Palo Alto officials often say the changes to employees' benefits likely would have been necessary even if the national economy weren't derailed. But the Great Recession and its aftermath have created a sense of urgency in Palo Alto, ensuring that reforms will come sooner rather than later.
Pension and health care reforms top the City Council's list of needed changes. In unveiling his budget to the council earlier this month, Keene noted that most of the cost increases in the proposed General Fund budget were primarily due to these factors. Over the past decade, pension expenditures went from 2 percent of the General Fund to 10 percent (the city is projected to spend a total of $23.7 million on pensions in fiscal year 2012), and costs are projected to spike further in the next two years. According to Palo Alto's long-term financial forecast, new mandates from the California Public Employee Retirement System (CalPERS) could add an additional $18.3 million in pension costs to the city over the nine years leading up to 2021.
The rising costs are prompting the council to take a tougher stance than in the past in its negotiations with the firefighter and police unions and to revisit policies that have guided negotiations for more than 30 years.
Last week, for example, a council committee discussed potentially repealing a 1978 provision in the City Charter that requires disputes between the city and its public-safety unions to get settled by a binding-arbitration panel. The council last August considered putting the repeal of the binding-arbitration provision on the ballot but declined by a 4-5 vote, with several members saying they need more information before they could support the repeal. Councilman Greg Scharff, who proposed placing the issue on the 2010 ballot, said at the time getting rid of binding arbitration is "the single biggest thing we can do to control our runaway pension costs and to get our labor costs under control."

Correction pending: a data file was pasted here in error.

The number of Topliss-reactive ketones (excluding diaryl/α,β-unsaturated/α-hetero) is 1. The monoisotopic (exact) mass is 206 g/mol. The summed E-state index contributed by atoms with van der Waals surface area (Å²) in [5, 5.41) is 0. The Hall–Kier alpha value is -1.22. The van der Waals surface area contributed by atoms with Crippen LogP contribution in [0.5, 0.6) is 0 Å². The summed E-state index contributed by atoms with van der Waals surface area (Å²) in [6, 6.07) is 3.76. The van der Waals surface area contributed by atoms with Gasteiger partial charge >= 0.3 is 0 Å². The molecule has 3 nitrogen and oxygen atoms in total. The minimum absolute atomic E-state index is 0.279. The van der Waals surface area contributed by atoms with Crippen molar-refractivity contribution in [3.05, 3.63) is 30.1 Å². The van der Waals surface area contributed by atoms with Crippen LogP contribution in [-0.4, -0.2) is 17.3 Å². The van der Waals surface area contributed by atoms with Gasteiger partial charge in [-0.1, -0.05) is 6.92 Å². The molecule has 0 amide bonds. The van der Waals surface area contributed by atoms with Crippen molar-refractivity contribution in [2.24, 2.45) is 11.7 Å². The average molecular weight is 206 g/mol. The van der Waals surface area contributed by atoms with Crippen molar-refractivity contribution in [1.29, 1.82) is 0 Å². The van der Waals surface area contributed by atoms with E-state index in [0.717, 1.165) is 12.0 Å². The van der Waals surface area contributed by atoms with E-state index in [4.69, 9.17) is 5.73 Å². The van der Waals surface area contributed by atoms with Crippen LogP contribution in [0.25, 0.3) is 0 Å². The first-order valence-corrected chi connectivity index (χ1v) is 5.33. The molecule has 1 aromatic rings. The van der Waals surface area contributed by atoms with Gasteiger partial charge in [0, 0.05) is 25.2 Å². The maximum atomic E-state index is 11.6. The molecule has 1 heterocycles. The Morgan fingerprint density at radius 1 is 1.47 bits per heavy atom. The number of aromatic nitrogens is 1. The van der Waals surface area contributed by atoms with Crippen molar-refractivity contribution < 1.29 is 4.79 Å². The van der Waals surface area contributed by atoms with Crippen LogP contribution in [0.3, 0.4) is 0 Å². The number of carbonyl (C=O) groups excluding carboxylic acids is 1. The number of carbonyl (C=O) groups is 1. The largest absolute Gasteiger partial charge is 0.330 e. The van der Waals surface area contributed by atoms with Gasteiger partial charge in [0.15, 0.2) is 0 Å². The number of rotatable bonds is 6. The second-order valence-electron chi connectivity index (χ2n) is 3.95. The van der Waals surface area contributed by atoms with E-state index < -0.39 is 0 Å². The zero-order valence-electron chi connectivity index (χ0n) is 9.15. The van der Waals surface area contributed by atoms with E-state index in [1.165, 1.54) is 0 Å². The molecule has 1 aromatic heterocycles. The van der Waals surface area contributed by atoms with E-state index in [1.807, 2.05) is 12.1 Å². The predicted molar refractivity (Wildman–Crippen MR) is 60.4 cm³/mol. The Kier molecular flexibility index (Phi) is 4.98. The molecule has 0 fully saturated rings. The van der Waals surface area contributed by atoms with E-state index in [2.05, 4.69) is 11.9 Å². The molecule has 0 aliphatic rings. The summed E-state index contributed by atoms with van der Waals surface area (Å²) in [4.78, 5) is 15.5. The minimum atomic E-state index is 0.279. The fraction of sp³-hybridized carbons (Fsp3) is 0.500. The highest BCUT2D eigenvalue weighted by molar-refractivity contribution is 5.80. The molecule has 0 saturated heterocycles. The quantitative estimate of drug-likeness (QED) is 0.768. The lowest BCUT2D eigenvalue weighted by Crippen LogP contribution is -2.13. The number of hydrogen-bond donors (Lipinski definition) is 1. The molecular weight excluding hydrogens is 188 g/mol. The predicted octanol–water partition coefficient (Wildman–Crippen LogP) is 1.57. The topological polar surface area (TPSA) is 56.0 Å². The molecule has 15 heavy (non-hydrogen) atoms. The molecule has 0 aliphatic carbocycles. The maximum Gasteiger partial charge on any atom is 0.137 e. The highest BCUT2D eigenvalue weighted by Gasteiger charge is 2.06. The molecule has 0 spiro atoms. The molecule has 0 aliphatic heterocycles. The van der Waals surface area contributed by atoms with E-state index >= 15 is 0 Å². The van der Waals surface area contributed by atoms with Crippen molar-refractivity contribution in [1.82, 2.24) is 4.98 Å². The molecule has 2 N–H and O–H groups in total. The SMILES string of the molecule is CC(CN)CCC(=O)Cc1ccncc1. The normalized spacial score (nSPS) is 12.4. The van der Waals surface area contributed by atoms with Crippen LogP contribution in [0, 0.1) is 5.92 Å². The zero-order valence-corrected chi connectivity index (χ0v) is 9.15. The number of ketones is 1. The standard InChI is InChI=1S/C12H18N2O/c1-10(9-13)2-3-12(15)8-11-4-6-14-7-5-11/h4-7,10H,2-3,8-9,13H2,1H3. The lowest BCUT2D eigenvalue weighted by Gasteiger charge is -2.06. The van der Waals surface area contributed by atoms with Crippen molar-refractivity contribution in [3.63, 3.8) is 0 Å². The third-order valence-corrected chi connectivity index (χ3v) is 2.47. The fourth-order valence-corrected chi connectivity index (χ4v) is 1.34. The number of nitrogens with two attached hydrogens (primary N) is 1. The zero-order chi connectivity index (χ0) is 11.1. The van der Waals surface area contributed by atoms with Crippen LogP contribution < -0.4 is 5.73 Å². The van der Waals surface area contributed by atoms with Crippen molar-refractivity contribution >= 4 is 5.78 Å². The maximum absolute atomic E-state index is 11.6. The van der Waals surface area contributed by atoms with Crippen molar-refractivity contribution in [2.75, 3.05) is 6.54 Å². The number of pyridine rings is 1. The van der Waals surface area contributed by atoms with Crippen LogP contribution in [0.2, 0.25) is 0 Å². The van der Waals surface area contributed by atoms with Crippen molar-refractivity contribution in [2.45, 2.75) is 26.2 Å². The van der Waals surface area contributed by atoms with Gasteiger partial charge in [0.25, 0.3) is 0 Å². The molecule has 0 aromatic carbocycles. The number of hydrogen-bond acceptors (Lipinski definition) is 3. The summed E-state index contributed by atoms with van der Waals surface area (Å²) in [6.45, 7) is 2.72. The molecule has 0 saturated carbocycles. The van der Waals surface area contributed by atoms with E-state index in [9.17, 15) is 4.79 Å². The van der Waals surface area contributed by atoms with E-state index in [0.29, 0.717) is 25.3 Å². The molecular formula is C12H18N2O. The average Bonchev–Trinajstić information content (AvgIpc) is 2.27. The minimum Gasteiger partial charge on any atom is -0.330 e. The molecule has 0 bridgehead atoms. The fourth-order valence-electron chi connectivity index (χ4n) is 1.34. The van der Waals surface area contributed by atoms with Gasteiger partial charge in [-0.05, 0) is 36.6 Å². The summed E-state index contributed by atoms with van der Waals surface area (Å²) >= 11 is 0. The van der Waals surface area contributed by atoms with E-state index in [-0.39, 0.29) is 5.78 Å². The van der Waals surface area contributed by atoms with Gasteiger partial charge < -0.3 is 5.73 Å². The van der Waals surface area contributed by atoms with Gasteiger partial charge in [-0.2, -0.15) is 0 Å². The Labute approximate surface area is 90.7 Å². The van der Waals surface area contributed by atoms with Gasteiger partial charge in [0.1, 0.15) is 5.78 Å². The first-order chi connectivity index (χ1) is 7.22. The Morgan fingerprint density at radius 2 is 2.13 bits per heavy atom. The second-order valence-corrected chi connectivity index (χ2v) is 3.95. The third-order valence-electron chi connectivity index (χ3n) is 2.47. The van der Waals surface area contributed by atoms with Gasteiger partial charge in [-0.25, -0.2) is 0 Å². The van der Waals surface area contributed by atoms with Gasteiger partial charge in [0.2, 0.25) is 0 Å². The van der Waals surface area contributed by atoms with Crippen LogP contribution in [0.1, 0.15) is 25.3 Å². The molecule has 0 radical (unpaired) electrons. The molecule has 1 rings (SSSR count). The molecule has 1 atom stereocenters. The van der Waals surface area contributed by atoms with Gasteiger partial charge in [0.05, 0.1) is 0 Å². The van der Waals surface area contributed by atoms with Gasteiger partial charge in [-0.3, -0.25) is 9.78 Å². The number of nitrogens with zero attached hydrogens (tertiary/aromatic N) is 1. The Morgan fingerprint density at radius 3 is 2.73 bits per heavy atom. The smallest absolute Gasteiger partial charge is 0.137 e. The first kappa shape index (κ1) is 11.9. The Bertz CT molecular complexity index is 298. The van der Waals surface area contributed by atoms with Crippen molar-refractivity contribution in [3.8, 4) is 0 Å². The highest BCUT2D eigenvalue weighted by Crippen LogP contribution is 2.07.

Voters could have a chance to weigh in on changing or repealing this provision either this November or in 2012.
Another costly bedrock provision that could soon be abolished is the "minimum staffing" requirement in the firefighters' contract -- a clause that requires at least 29 firefighters to be on duty at all times. The firefighters' union has vehemently (and successfully) resisted any changes to the provision and any plan to cut staffing or close fire stations, but the Great Recession and its accompanying pressure on government spending has weakened the union's position and shifted public opinion against status quo. Last year, Palo Alto voters overwhelmingly rejected the union's ballot measure that would have required a citywide vote before any staffing reductions or station closures could be implemented. It also doesn't help the union's cause that an independent analysis by the firms TriData and ICMA recommended scrapping the provision from the contract.
The repeal of binding arbitration and the elimination of minimum-staffing may not solve the city's mounting budget problems, but at the very least they would give the City Council a greater-than-ever say over how public funds are spent. They would also give Keene and the council more flexibility in options for making the city's public-safety departments more efficient. These include a proposal Keene is currently evaluating to combine police and firefighter operations into one Public Safety Department -- a proposal that would decrease administrative costs.
These changes will most certainly be more messy, disruptive and difficult to achieve than the City Hall construction currently under way. But it's also possible, officials have said, that in some ways the changes brought about by the Great Recession will leave Palo Alto in a stronger financial position and with more flexibility than it had before the downturn began.
At the very least, the aftermath of the Great Recession is giving the city an opportunity to talk with its citizens about unsustainable trends and necessary changes -- a serious conversation that Keene said can no longer be delayed.
"This is a sea change," Keene said. "Change is difficult. It's necessary, but just because it's necessary doesn't mean it's enjoyable."